A deputy arrived the next day and summoned a state police officer.
One live alien being, an extraterrestrial biological entity (EBE),
was found hiding behind a rock. The alien was given water but
declined food, and was later transferred to Los Alamos National
Laboratory in New Mexico.
The information eventually went to Roswell Army Air Field. The site
was examined and all hard evidence was also removed to Roswell.
However, the bodies were taken to Los Alamos since they had a
freezing system that allowed the bodies to remain frozen for
research. The craft itself was taken to Roswell and then on to
Wright Field, Ohio, later to be renamed Wright Patterson Air Force
The second site was not discovered until August 1949 by two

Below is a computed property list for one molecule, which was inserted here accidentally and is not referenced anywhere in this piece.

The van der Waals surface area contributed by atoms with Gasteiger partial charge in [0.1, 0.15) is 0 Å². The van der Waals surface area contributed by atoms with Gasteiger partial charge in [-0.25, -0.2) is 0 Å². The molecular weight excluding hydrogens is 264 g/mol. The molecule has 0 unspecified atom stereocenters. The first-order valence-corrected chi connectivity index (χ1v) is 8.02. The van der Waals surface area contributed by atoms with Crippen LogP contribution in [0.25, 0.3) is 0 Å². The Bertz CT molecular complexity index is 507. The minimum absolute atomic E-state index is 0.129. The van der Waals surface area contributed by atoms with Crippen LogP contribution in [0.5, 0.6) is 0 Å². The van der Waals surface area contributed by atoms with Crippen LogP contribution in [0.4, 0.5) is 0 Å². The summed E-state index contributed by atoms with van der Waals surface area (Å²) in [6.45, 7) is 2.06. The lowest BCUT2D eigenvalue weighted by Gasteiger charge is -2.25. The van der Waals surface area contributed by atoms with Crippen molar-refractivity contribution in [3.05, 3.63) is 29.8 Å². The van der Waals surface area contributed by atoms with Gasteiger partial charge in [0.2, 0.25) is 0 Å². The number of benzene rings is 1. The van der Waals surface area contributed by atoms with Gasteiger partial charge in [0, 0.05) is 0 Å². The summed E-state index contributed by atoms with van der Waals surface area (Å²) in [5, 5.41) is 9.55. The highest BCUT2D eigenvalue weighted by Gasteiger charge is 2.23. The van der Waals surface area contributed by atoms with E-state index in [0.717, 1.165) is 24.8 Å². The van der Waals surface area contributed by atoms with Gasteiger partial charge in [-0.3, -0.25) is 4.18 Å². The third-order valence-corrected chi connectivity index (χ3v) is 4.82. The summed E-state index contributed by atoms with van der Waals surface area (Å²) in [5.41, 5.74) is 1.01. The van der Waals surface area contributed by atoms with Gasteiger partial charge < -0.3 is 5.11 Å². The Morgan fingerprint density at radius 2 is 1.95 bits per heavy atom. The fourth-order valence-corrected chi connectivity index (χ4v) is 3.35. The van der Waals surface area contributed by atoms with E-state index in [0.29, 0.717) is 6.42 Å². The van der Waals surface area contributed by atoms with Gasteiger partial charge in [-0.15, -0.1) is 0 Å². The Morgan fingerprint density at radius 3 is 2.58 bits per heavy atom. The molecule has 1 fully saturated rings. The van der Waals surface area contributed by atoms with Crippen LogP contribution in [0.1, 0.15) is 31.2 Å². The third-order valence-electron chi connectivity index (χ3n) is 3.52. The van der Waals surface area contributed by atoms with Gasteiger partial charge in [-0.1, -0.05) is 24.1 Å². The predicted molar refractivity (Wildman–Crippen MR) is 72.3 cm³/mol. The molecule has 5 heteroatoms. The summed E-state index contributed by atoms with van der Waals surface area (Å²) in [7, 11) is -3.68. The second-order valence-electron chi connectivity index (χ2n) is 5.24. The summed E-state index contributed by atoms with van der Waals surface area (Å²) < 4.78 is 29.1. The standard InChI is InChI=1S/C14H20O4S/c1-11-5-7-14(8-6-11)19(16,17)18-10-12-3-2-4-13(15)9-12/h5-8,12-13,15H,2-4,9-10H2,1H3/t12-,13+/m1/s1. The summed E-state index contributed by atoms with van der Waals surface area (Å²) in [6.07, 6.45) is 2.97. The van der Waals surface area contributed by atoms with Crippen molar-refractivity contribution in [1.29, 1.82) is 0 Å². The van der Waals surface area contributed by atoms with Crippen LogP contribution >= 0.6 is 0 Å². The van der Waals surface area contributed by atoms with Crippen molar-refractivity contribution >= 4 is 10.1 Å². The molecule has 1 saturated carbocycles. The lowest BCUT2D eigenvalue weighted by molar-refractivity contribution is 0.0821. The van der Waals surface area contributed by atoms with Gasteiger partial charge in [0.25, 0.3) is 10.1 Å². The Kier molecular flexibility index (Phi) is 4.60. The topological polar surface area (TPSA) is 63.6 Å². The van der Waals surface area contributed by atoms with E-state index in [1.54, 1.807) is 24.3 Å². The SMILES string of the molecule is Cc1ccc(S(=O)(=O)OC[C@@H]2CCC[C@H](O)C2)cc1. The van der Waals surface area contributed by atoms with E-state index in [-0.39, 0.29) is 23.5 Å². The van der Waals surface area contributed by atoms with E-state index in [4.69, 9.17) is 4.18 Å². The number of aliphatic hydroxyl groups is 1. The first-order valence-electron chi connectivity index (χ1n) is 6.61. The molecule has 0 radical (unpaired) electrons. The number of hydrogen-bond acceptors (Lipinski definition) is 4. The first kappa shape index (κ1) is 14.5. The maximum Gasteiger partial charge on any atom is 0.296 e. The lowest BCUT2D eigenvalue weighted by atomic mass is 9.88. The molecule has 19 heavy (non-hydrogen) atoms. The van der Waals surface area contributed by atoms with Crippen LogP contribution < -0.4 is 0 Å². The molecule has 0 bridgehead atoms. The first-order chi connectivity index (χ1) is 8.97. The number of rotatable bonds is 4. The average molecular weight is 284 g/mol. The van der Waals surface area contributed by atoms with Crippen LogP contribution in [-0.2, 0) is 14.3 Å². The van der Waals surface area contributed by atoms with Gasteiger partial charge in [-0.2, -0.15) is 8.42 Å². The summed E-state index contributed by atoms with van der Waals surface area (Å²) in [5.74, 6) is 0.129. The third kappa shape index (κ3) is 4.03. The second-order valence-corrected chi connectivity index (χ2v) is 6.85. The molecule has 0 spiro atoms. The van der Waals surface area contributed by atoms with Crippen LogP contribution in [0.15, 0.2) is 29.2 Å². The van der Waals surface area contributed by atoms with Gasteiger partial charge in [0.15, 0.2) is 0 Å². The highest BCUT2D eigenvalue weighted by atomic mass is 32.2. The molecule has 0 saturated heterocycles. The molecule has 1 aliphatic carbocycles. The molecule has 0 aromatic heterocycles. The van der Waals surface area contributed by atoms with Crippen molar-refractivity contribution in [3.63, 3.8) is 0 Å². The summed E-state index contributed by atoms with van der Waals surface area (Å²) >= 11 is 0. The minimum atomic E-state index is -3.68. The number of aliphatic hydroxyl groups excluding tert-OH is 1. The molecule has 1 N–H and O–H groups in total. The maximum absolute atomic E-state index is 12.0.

ranchers. They reported the findings several days later to the
sheriff of Catron County, New Mexico.
Because of the remote location, it took the sheriff several days to
make his way to the crash site on horseback. Once at the site, the
sheriff took photographs and then returned to Datil. Sandia Army
Base, later to become Kirtland Air Force Base, was notified. A
recovery team took custody of all evidence, including six bodies.
The bodies were initially taken to Sandia but were later transferred
to Los Alamos.
The live entity established communication with the U.S. military and
provided information about his planet and his race of
extraterrestrials. Eventually, the U.S. Government made contact with
the Ebens, as they were termed, and set up a meeting location, which
turned out to be the well-known Holloman landing in 1964. Mr.
Anonymous explained that the landing was near Holloman Air Force
Base, not actually at Holloman itself.
During that meeting, an exchange program was set up between our two
races. Our government selected twelve military personnel: ten men
and two women. They were trained, vetted, and carefully removed from